When it comes to food preparation, using some good ol' fashioned elbow grease can save you some money. "Anything you slice, dice and is already prepped for you is going to cost extra at the grocery store," says Perry. Instead of buying prepackaged lettuce or baby carrots, chop them yourself. The extra time invested can save you hundreds of dollars a year. "We calculated that if you buy a head of lettuce a week versus buying the bagged lettuce, you can save $73 dollars a year," says Perry. While that might not sound like a lot, doing this with all kinds of produce can really add up.
You can also save money - and add flavor - by buying fresh herbs rather than dried ones. "Sometimes, fresh herbs can save you money, especially the more delicate ones like cilantro, basil... and parsley and chives," says Perry. Dried versions of these herbs can go stale fairly quickly, so by buying them fresh, portioning them out and freezing any leftovers, you can save money long term.
When it comes to loose produce, keep in mind that buying in bulk - that means bags of potatoes, onions, peppers, apples, etc. - is cheaper than picking out those items individually. "We found a five pound bag [of potatoes] for $2.99, and then we found the same potatoes for 99 cents a pound," says Perry.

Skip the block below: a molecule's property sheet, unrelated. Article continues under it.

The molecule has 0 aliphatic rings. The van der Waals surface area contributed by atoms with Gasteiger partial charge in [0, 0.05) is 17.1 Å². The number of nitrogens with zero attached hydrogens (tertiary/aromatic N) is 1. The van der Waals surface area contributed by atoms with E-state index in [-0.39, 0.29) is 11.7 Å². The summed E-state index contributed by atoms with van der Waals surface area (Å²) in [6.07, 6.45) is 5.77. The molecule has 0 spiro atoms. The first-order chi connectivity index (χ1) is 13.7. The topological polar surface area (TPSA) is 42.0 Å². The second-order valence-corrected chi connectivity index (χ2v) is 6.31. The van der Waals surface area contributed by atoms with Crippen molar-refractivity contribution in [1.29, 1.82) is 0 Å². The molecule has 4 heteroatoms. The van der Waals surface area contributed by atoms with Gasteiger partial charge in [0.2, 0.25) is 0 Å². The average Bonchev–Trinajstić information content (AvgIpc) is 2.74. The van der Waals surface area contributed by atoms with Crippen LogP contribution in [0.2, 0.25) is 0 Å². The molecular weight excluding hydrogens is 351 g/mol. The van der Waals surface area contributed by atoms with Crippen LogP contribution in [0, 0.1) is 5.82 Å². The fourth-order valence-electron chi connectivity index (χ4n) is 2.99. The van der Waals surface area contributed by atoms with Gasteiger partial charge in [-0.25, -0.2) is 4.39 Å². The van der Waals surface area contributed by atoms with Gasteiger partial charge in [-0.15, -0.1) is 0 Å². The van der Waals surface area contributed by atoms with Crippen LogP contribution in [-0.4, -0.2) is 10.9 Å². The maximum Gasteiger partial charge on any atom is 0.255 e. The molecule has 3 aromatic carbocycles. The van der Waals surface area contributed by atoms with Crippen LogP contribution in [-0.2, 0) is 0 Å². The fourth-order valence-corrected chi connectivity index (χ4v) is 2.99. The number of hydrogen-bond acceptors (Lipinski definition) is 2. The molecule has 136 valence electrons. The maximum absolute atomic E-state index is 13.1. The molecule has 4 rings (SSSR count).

Sometimes buying in bulk isn't practical, though. If you have a small family, or your kids are grown and off at college, consider buying small portions of produce at your grocery store's salad bar. This works, too, for ingredients you don't use on a regular basis. By buying only what you'll use, you'll avoid having bulk buys spoil.
You can also try making your own salad dressing. "It's oil, vinegar and mustard. If you like it creamy, throw in a dollop of mayonnaise," says Perry. "It saves you three to five dollars a bottle."
For more money saving grocery tips, visit www.ShopSmartMag.org.
By Erin Petrun